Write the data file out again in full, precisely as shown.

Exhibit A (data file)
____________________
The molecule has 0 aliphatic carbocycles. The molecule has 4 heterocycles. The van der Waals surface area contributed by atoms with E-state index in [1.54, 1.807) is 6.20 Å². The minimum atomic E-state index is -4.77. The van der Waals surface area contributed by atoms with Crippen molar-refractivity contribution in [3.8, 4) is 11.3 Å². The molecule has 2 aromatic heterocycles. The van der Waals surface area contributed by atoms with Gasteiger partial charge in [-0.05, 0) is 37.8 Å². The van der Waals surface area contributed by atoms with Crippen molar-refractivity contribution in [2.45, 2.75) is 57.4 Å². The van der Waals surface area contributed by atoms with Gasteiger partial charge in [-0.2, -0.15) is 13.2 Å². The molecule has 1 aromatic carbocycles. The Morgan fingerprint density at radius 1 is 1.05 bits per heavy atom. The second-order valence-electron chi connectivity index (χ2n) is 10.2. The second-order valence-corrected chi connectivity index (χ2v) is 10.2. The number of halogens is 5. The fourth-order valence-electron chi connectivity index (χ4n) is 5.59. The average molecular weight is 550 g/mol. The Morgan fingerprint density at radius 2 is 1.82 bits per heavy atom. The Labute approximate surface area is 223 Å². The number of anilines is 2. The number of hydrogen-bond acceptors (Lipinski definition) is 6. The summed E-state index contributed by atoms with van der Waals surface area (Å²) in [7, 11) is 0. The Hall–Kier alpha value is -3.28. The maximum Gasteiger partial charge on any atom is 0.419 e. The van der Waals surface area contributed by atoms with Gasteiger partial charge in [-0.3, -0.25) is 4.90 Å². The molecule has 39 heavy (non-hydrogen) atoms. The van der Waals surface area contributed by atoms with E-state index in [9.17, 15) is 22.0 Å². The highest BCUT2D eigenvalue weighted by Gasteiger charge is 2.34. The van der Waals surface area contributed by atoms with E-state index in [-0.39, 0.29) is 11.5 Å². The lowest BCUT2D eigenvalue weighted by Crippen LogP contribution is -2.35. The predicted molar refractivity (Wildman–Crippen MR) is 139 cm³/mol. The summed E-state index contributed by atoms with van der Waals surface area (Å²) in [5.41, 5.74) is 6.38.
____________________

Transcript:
The molecule has 0 aliphatic carbocycles. The molecule has 4 heterocycles. The van der Waals surface area contributed by atoms with E-state index in [1.54, 1.807) is 6.20 Å². The minimum atomic E-state index is -4.77. The van der Waals surface area contributed by atoms with Crippen molar-refractivity contribution in [3.8, 4) is 11.3 Å². The molecule has 2 aromatic heterocycles. The van der Waals surface area contributed by atoms with Gasteiger partial charge in [-0.05, 0) is 37.8 Å². The van der Waals surface area contributed by atoms with Crippen molar-refractivity contribution in [2.45, 2.75) is 57.4 Å². The van der Waals surface area contributed by atoms with Gasteiger partial charge in [-0.2, -0.15) is 13.2 Å². The molecule has 1 aromatic carbocycles. The Morgan fingerprint density at radius 1 is 1.05 bits per heavy atom. The second-order valence-electron chi connectivity index (χ2n) is 10.2. The second-order valence-corrected chi connectivity index (χ2v) is 10.2. The number of halogens is 5. The fourth-order valence-electron chi connectivity index (χ4n) is 5.59. The average molecular weight is 550 g/mol. The Morgan fingerprint density at radius 2 is 1.82 bits per heavy atom. The Labute approximate surface area is 223 Å². The number of anilines is 2. The number of hydrogen-bond acceptors (Lipinski definition) is 6. The summed E-state index contributed by atoms with van der Waals surface area (Å²) in [7, 11) is 0. The Hall–Kier alpha value is -3.28. The maximum Gasteiger partial charge on any atom is 0.419 e. The van der Waals surface area contributed by atoms with Gasteiger partial charge in [-0.3, -0.25) is 4.90 Å². The molecule has 39 heavy (non-hydrogen) atoms. The van der Waals surface area contributed by atoms with E-state index in [9.17, 15) is 22.0 Å². The highest BCUT2D eigenvalue weighted by Gasteiger charge is 2.34. The van der Waals surface area contributed by atoms with E-state index in [-0.39, 0.29) is 11.5 Å². The lowest BCUT2D eigenvalue weighted by Crippen LogP contribution is -2.35. The predicted molar refractivity (Wildman–Crippen MR) is 139 cm³/mol. The summed E-state index contributed by atoms with van der Waals surface area (Å²) in [5.41, 5.74) is 6.38.